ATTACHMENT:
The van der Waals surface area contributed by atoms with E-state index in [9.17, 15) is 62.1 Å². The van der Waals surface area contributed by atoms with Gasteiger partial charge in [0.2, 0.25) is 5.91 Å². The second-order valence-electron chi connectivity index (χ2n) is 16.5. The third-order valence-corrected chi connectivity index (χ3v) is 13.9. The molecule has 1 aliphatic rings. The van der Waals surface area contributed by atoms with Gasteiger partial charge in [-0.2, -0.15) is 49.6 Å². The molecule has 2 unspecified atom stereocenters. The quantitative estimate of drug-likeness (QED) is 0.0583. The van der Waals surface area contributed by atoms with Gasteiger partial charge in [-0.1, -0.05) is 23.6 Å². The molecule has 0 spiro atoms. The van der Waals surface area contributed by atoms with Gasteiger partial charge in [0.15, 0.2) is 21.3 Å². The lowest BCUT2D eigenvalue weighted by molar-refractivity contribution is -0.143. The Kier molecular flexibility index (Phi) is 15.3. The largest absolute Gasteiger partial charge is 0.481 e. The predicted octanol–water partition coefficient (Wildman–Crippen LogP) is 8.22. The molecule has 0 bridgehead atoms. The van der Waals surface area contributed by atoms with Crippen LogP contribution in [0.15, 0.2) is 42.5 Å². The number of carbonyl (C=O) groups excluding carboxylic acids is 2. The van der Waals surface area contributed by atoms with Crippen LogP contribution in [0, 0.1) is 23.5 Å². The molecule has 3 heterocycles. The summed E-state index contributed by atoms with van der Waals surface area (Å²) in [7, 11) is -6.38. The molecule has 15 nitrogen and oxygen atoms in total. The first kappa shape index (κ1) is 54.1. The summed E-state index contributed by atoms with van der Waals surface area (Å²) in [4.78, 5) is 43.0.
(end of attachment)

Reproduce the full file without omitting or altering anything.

The van der Waals surface area contributed by atoms with E-state index in [9.17, 15) is 62.1 Å². The van der Waals surface area contributed by atoms with Gasteiger partial charge in [0.2, 0.25) is 5.91 Å². The second-order valence-electron chi connectivity index (χ2n) is 16.5. The third-order valence-corrected chi connectivity index (χ3v) is 13.9. The molecule has 1 aliphatic rings. The van der Waals surface area contributed by atoms with Gasteiger partial charge in [-0.2, -0.15) is 49.6 Å². The molecule has 2 unspecified atom stereocenters. The quantitative estimate of drug-likeness (QED) is 0.0583. The van der Waals surface area contributed by atoms with Gasteiger partial charge in [-0.1, -0.05) is 23.6 Å². The molecule has 0 spiro atoms. The van der Waals surface area contributed by atoms with Gasteiger partial charge in [0.15, 0.2) is 21.3 Å². The lowest BCUT2D eigenvalue weighted by molar-refractivity contribution is -0.143. The Kier molecular flexibility index (Phi) is 15.3. The largest absolute Gasteiger partial charge is 0.481 e. The predicted octanol–water partition coefficient (Wildman–Crippen LogP) is 8.22. The molecule has 0 bridgehead atoms. The van der Waals surface area contributed by atoms with Crippen LogP contribution in [0.15, 0.2) is 42.5 Å². The number of carbonyl (C=O) groups excluding carboxylic acids is 2. The van der Waals surface area contributed by atoms with Crippen LogP contribution in [0, 0.1) is 23.5 Å². The molecule has 3 heterocycles. The summed E-state index contributed by atoms with van der Waals surface area (Å²) in [7, 11) is -6.38. The molecule has 15 nitrogen and oxygen atoms in total. The first kappa shape index (κ1) is 54.1. The summed E-state index contributed by atoms with van der Waals surface area (Å²) in [4.78, 5) is 43.0.